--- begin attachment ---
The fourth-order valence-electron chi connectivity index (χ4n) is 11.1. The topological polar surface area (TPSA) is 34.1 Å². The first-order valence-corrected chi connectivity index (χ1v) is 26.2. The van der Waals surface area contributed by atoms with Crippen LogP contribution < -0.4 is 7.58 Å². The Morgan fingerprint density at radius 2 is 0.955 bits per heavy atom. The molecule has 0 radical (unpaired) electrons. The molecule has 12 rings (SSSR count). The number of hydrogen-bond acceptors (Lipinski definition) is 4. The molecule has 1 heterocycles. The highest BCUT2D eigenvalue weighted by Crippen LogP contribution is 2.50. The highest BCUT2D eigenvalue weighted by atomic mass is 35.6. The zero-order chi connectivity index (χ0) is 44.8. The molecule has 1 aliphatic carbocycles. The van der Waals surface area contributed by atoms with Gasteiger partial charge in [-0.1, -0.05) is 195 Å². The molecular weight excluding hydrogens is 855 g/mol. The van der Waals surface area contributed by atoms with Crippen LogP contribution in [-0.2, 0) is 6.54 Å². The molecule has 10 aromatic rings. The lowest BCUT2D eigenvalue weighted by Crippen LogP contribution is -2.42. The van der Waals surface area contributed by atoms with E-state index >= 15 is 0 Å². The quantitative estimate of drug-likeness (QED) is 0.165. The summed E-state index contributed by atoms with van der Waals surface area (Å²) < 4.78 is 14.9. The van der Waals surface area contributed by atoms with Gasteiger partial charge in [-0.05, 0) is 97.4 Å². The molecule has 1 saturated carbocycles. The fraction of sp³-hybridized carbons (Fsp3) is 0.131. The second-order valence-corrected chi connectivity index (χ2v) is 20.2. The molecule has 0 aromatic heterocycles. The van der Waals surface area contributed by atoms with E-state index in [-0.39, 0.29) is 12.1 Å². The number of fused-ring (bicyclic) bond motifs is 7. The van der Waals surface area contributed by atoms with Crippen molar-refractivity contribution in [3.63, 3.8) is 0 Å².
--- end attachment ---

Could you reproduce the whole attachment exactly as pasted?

The fourth-order valence-electron chi connectivity index (χ4n) is 11.1. The topological polar surface area (TPSA) is 34.1 Å². The first-order valence-corrected chi connectivity index (χ1v) is 26.2. The van der Waals surface area contributed by atoms with Crippen LogP contribution < -0.4 is 7.58 Å². The Morgan fingerprint density at radius 2 is 0.955 bits per heavy atom. The molecule has 0 radical (unpaired) electrons. The molecule has 12 rings (SSSR count). The number of hydrogen-bond acceptors (Lipinski definition) is 4. The molecule has 1 heterocycles. The highest BCUT2D eigenvalue weighted by Crippen LogP contribution is 2.50. The highest BCUT2D eigenvalue weighted by atomic mass is 35.6. The zero-order chi connectivity index (χ0) is 44.8. The molecule has 1 aliphatic carbocycles. The van der Waals surface area contributed by atoms with Gasteiger partial charge in [-0.1, -0.05) is 195 Å². The molecular weight excluding hydrogens is 855 g/mol. The van der Waals surface area contributed by atoms with Crippen LogP contribution in [-0.2, 0) is 6.54 Å². The molecule has 10 aromatic rings. The lowest BCUT2D eigenvalue weighted by Crippen LogP contribution is -2.42. The van der Waals surface area contributed by atoms with E-state index >= 15 is 0 Å². The quantitative estimate of drug-likeness (QED) is 0.165. The summed E-state index contributed by atoms with van der Waals surface area (Å²) < 4.78 is 14.9. The van der Waals surface area contributed by atoms with Gasteiger partial charge in [-0.05, 0) is 97.4 Å². The molecule has 1 saturated carbocycles. The fraction of sp³-hybridized carbons (Fsp3) is 0.131. The second-order valence-corrected chi connectivity index (χ2v) is 20.2. The molecule has 0 aromatic heterocycles. The van der Waals surface area contributed by atoms with E-state index in [-0.39, 0.29) is 12.1 Å². The number of fused-ring (bicyclic) bond motifs is 7. The van der Waals surface area contributed by atoms with Crippen molar-refractivity contribution in [3.63, 3.8) is 0 Å².